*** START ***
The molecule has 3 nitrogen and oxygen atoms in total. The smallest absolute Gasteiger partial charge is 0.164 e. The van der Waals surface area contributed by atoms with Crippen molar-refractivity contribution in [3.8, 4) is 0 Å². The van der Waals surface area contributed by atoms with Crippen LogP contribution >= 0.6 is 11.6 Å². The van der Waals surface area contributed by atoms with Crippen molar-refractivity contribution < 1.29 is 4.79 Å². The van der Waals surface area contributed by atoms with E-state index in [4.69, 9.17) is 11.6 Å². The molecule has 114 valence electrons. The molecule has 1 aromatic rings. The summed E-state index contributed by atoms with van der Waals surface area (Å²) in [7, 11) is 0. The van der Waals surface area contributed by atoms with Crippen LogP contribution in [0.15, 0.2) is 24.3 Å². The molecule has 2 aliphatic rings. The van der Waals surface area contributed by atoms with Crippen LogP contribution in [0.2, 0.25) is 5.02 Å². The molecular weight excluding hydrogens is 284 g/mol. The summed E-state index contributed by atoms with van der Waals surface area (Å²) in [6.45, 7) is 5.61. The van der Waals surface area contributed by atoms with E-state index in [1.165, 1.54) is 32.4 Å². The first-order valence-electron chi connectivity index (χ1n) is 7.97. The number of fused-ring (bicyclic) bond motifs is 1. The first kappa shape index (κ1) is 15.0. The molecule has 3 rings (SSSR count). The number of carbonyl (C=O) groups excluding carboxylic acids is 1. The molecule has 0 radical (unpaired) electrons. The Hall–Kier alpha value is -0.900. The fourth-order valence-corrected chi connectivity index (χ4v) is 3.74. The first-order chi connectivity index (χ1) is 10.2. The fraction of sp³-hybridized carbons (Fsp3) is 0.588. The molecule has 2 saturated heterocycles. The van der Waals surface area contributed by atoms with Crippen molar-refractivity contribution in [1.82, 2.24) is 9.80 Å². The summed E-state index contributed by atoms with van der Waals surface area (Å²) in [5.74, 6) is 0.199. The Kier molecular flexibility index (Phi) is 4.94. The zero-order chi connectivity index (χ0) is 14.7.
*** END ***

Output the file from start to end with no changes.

The molecule has 3 nitrogen and oxygen atoms in total. The smallest absolute Gasteiger partial charge is 0.164 e. The van der Waals surface area contributed by atoms with Crippen molar-refractivity contribution in [3.8, 4) is 0 Å². The van der Waals surface area contributed by atoms with Crippen LogP contribution >= 0.6 is 11.6 Å². The van der Waals surface area contributed by atoms with Crippen molar-refractivity contribution < 1.29 is 4.79 Å². The van der Waals surface area contributed by atoms with E-state index in [4.69, 9.17) is 11.6 Å². The molecule has 114 valence electrons. The molecule has 1 aromatic rings. The summed E-state index contributed by atoms with van der Waals surface area (Å²) in [7, 11) is 0. The van der Waals surface area contributed by atoms with Crippen LogP contribution in [0.15, 0.2) is 24.3 Å². The molecule has 2 aliphatic rings. The van der Waals surface area contributed by atoms with Crippen LogP contribution in [0.2, 0.25) is 5.02 Å². The molecular weight excluding hydrogens is 284 g/mol. The summed E-state index contributed by atoms with van der Waals surface area (Å²) in [6.45, 7) is 5.61. The van der Waals surface area contributed by atoms with E-state index in [1.165, 1.54) is 32.4 Å². The first-order valence-electron chi connectivity index (χ1n) is 7.97. The number of fused-ring (bicyclic) bond motifs is 1. The first kappa shape index (κ1) is 15.0. The molecule has 3 rings (SSSR count). The number of carbonyl (C=O) groups excluding carboxylic acids is 1. The molecule has 0 radical (unpaired) electrons. The Hall–Kier alpha value is -0.900. The fourth-order valence-corrected chi connectivity index (χ4v) is 3.74. The first-order chi connectivity index (χ1) is 10.2. The fraction of sp³-hybridized carbons (Fsp3) is 0.588. The molecule has 2 saturated heterocycles. The van der Waals surface area contributed by atoms with Crippen molar-refractivity contribution in [1.82, 2.24) is 9.80 Å². The summed E-state index contributed by atoms with van der Waals surface area (Å²) in [5.74, 6) is 0.199. The Kier molecular flexibility index (Phi) is 4.94. The zero-order chi connectivity index (χ0) is 14.7.